This report discusses COVID-19's negative impact on semiconductor manufacturers outside of China, products at risk that include memory, MEMS and power devices, as well as other areas of technology such as the 5G mobile phone market.
While China is reporting no new deaths in the country from the coronavirus since the outbreak began, semiconductor manufacturers with design and production facilities abroad are likely to see their capacity and output affected because industrial production remains shuttered throughout the world outside of China. The main semiconductor products at risk include memory, microelectromechanical systems (MEMS), and power devices.
And because the global economy has been hard-hit by the coronavirus disease, also known as COVID-19, other areas of technology stand to be impacted as well. One such area is the market for 5G mobile phones, where promotion of what had been eagerly awaited devices may slow down as the world adjusts to a new reality—one that earmarks spending toward basic goods, not on discretionary items such as consumer electronics.
These and other findings can be found in the new report, Semiconductors Market Brief – China – Monthly – March 2020, which contains the latest research on the Chinese chip market including policies, investments, and major hot spots in the country’s chip design and manufacturing sectors.
China imported 445.1 billion units (bu) of integrated circuits in 2019, up more than 6% from 417.6 billion units in 2018. Last year's numbers represented the fifth straight year of growth in the country's imports of integrated circuits, as can be seen in the chart below.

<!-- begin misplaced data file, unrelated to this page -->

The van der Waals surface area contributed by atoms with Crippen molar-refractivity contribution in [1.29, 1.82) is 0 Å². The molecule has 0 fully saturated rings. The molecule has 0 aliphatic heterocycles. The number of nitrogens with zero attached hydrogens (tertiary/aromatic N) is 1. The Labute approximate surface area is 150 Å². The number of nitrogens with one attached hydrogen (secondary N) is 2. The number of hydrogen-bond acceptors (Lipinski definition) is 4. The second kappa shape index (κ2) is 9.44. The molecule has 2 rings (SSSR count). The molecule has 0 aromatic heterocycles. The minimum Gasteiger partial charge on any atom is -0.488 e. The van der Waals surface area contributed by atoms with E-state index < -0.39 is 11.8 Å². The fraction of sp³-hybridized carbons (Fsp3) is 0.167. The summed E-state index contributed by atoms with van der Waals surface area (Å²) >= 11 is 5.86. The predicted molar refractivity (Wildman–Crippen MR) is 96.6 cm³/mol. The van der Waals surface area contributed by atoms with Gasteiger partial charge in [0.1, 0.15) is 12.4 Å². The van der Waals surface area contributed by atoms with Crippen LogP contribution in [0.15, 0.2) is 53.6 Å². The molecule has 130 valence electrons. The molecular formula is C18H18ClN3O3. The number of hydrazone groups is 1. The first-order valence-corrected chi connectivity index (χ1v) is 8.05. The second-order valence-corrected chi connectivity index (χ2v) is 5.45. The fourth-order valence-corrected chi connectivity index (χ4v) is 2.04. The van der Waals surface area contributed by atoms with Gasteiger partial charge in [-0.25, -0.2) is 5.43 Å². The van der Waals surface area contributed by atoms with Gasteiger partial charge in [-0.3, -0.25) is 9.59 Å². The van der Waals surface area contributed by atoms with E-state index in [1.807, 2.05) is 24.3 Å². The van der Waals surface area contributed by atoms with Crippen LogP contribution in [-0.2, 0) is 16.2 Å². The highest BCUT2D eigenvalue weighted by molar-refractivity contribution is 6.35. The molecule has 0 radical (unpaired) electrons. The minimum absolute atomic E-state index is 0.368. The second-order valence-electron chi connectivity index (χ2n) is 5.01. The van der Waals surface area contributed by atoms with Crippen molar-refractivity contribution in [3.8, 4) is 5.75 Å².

Among the country’s chip players of note, Shanghai-based Spreadtrum Communications has been in the news after launching its first 5G system-on-chip (SoC, thanks to the 6-nanometer (nm) lithography process of Taiwanese foundry TSMC. Production of the 5G SoC is scheduled to begin sometime this year.
Meanwhile, the US will put on hold a plan to reduce the use of American technology by foundries providing services to Chinese fabless manufacturers. The plan, which calls for a cut in foundry services from 25% to 10%, has been put off for now because of two factors—a change in terms in the ongoing US-China trade dispute, and the impact of COVID-19 on global industrial production. The ban will mainly affect the use of 14nm products.
In other developments, the Chinese government announced plans for what it called “new infrastructure,” indicating the direction that science and technology will take in the new decade. Under the plan, infrastructure will be built to encourage the growth and expansion of seven key fields: 5G infrastructure; ultra-high voltage (UHV); intercity high-speed railway and intercity rail transit; new-energy vehicle (EV) charging piles; big datacenters; artificial intelligence; and the Industrial Internet of Things, or IIoT.
The report, Semiconductors Market Brief – China – Monthly – March 2020, is offered under Omdia’s Components & Devices research pillar. Omdia subscribers also have full access to our Semiconductors research service and its five research categories, namely Memory & Storage, MEMS & Sensors, Semiconductor Components, Semiconductor Manufacturing, and Semiconductor Market.